Jimmy Olsen is given the assignment of a lifetime, finding out who murdered him. Matt Fraction and Steve Lieber take all the wacky things they loved about those Silver Age Jimmy Olsen stories and go meta all over them. Step through the fourth wall and have a ball!


You Brought Me the Ocean by Alex Sanchez and Julie Maroh

Part of DC’s Graphic Novels for Young Adults series, this is a short but affecting coming of age story about Jake Hyde, known in the regular continuity as Aqualad. Jake feels like an outsider until he discovers his powers and falls into a romance that will forever change his life.


All of these works can be checked out from LFPL. Each title has a “Check Our Catalog” link that will take you to where you can view the location and status of the specific item in our system. You may have the item shipped to the library of your choice by placing a hold request (using the “Place Request” button on the right-hand side of the item’s catalog entry).


If you are interested in these titles or other works of sequential art, check out LFPL’s Comics and Manga webpage. And if you’d like to see top graphics from past years, click here.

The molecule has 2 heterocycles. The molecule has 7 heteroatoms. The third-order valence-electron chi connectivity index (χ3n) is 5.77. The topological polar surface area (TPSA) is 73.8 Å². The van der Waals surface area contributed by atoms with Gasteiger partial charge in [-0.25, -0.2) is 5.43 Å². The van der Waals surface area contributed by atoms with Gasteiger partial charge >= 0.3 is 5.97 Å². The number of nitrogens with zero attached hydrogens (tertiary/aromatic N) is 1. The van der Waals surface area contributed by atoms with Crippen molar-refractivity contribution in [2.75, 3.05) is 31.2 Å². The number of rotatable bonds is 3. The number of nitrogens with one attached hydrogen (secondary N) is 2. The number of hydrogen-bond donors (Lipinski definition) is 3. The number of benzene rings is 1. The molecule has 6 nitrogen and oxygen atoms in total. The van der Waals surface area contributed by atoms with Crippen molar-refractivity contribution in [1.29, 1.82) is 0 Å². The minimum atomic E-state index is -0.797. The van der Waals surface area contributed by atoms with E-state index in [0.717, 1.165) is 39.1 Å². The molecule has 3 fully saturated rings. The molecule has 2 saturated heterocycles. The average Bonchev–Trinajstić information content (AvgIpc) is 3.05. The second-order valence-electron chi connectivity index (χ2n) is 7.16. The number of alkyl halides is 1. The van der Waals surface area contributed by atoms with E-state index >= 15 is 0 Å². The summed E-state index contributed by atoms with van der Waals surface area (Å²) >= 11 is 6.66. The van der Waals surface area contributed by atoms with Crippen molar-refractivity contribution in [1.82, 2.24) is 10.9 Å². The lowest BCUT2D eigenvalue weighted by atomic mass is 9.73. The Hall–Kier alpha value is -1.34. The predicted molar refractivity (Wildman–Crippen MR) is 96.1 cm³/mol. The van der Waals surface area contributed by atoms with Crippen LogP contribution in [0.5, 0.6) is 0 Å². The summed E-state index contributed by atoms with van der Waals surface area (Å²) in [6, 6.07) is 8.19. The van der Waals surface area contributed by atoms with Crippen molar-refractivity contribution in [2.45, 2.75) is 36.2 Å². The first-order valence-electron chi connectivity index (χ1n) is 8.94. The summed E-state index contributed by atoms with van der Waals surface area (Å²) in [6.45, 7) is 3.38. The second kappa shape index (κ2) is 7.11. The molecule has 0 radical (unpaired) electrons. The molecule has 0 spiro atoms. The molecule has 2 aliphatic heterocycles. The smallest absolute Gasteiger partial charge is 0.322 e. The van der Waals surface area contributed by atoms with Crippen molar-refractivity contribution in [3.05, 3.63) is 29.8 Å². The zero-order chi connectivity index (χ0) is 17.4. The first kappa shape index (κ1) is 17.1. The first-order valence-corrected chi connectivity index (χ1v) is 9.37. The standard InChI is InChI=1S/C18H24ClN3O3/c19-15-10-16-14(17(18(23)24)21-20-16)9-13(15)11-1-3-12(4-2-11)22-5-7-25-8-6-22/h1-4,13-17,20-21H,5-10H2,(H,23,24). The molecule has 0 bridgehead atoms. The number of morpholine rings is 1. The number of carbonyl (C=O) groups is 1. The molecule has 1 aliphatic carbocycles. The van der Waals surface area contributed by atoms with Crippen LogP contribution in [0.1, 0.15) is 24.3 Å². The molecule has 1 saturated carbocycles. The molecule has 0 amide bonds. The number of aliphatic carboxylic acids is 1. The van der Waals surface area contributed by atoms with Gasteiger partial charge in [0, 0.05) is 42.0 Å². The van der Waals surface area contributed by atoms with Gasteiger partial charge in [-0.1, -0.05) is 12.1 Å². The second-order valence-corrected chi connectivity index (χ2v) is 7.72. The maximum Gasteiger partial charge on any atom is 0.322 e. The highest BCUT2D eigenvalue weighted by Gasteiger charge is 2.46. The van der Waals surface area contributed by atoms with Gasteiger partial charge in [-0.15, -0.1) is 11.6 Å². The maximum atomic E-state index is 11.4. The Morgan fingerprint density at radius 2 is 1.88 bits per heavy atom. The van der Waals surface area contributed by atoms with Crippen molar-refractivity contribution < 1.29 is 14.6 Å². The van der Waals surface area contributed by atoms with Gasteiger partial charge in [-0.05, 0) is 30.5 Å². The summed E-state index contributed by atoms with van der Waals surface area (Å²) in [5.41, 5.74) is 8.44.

Femme Magnifique: A Comic Anthology Salute to 50 Magnificent Women Who Changed the World

This is the original cover from the Black Crown Kickstarter edition. Black Crown, overseen by Shelly Bond, is a former imprint of IDW that ended in 2019. Shelly Bond was an executive-editor and the VP of Vertigo Comics before starting the imprint.

In 2018, IDW published this amazing anthology of graphic stories that is perfect for anyone interested in the impact that women have had on modern society. Artists, astronauts, inventors, martial arts experts, musicians, politicians, skateboarders, writers, and more are all featured. They’ve claimed their own power and utterly changed the course of history.